Some of my favorite memories of childhood are of reading. My mother read us chapters from classics from The Little House in the Big Woods to The Hobbit each night before we went to bed. So, when I had my own daughter, now 3-months-old, I knew that I wanted to read to her, a lot.
The American Association of Pediatrics now recommends that parents read to their babies starting from birth. James Perrin, president of the AAP told CNN that fewer than half of children younger than five are read to daily. Reading, singing, and talking to babies increases kids exposure to language and decreases the word gap that can occur when babies aren’t exposed to as much language. (For more on reading to young children, check out Too Small to Fail.)
Of course, reading to babies improves babies’ language skills, but I think it also establishes expectations and habits. I want my daughter to expect to read daily and to be able to sit, listen, and engage with books (turning pages, eventually talking about pictures) for long periods of time (right now, her maximum is about 15 minutes).
Reading stacks of board books every day has also given me a new appreciation for the genre. So, I’ve compiled a list of what makes a good board book:
- Creative Language: It goes without saying that in a board book, every word matters because they are, obviously, meant to be read aloud. Still, some are more fun than others. Consider this from Sandra Boynton’s Hippos Go Berserk: All through the hippo night, hippos play with great delight. But at the hippo break of day, the hippos all must go away. Text like that is word candy.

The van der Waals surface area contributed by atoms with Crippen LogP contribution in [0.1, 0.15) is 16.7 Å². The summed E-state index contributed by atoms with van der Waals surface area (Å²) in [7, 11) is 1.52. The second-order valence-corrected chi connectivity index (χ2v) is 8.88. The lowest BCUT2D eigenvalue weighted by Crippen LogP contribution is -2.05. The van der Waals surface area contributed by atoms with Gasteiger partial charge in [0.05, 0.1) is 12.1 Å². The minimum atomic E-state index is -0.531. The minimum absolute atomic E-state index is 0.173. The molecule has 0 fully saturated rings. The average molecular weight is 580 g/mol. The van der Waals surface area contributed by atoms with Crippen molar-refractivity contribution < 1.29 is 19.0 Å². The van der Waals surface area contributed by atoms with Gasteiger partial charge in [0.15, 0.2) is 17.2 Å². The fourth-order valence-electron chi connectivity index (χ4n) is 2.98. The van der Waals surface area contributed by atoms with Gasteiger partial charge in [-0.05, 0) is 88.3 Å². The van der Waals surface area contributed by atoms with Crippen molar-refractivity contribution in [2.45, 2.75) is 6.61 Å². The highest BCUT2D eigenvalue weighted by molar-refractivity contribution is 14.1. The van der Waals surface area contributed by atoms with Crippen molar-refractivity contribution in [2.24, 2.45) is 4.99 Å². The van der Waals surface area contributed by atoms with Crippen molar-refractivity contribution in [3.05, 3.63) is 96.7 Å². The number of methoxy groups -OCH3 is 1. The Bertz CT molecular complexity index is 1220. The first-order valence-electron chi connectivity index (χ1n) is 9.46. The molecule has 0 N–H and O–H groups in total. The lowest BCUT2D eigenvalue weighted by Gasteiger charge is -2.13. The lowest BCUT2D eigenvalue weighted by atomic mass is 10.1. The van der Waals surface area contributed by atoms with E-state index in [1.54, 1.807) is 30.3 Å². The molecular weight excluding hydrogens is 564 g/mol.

- Interesting Art: Babies’ eyes take a few seconds to focus, and if she’s really into a picture, I let her stare at it, which means I’m staring too. The new series of BabyLit board books (think: Baby Pride and Prejudice, Baby Alice in Wonderland, and Baby Romeo and Juliet) are great for this. Each page is a visual feast, I’m constantly finding something new in the images.
- Something to Appreciate: Reading board books is all about the kids, but it’s nice to think, while you’re reading, that you’re conveying a message of diversity or environmentalism or acceptance. Recently, for us, Mary Brigid Barrett’s books Pat-A-Cake and All Fall Down have reinforced a message of diversity with illustrations that feature diverse children and families..
- Subtext for Parents: The more you read a book, the more you can read into it. Case in point: a friend was reading Sandra Boynton’s But Not the Hippopotamus She closed it, looked up, and shook her head. “Deep,” she said, “everyone can’t always be included.” That’s good stuff (but not the armadillo).
Add these books to your board book library:
- Sandra Boynton wrote Hippos Go Berserk, But Not the Hippopotamus, and tons of other awesome books.
- Gibbs Smith wrote the Baby Lit series, which features my favorite book Alice in Wonderland: A Color Primer.
- Mary Brigid Barrett wrote Pat-a-Cake, All Fall Down, and other books that I can’t wait to read